The aim of the series as a whole is threefold: To encourage systematic research into the most recently accessible holdings of the Swiss Federal Archives, to provide an overview of the most important developments in recent Swiss diplomatic history, and to make a constructive contribution to public discourse on Swiss foreign policy both within and beyond neutral Switzerland. For readers and researchers abroad, these documents may also serve as a useful starting point to cross-reference developments in countries that do not declassify or publish foreign policy documents as swiftly as the Swiss do. What is more, in recent years, Dodis has begun to make an active effort to place Swiss history into a global context (rather than just a national or regional context), and the present selection of documents continues this trend.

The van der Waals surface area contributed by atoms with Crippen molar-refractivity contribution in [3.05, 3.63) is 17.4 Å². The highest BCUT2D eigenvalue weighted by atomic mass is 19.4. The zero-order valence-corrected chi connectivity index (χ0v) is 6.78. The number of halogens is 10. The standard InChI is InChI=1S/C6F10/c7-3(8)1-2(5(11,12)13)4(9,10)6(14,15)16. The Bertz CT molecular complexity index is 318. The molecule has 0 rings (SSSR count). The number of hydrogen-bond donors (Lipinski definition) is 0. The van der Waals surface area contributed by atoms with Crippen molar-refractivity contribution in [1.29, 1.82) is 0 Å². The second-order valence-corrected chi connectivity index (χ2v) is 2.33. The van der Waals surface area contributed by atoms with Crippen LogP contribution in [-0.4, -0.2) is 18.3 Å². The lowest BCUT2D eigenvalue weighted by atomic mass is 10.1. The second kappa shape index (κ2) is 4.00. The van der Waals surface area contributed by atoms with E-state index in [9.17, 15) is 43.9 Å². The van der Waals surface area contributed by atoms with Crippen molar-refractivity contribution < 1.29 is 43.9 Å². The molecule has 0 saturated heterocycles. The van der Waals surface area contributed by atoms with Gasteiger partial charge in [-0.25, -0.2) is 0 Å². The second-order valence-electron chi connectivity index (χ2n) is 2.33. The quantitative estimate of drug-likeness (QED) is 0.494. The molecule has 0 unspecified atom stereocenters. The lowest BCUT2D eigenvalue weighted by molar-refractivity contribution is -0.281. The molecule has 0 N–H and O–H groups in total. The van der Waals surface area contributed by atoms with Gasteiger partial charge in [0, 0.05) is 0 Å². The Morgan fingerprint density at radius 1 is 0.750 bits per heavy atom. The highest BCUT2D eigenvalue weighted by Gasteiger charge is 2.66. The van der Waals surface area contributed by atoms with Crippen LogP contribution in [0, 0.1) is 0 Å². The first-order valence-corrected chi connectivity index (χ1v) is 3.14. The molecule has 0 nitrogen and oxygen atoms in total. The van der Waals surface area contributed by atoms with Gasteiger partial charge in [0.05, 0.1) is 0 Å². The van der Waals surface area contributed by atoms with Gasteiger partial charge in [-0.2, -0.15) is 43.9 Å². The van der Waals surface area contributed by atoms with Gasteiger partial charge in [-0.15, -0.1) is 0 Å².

1991 was a turbulent year for countries around the globe, and Switzerland was no exception. Following the collapse of the Soviet Union and the re-unification of Germany, the future of Eastern Europe and the violent disintegration of Yugoslavia led to widespread uncertainty in Switzerland’s immediate vicinity. Meanwhile, having adopted economic sanctions against Iraq after the invasion of Kuwait in 1990, the Swiss government came under increasing pressure to position itself anew as a permanent neutral in what was beginning to look like an uncertain post-Cold War international order.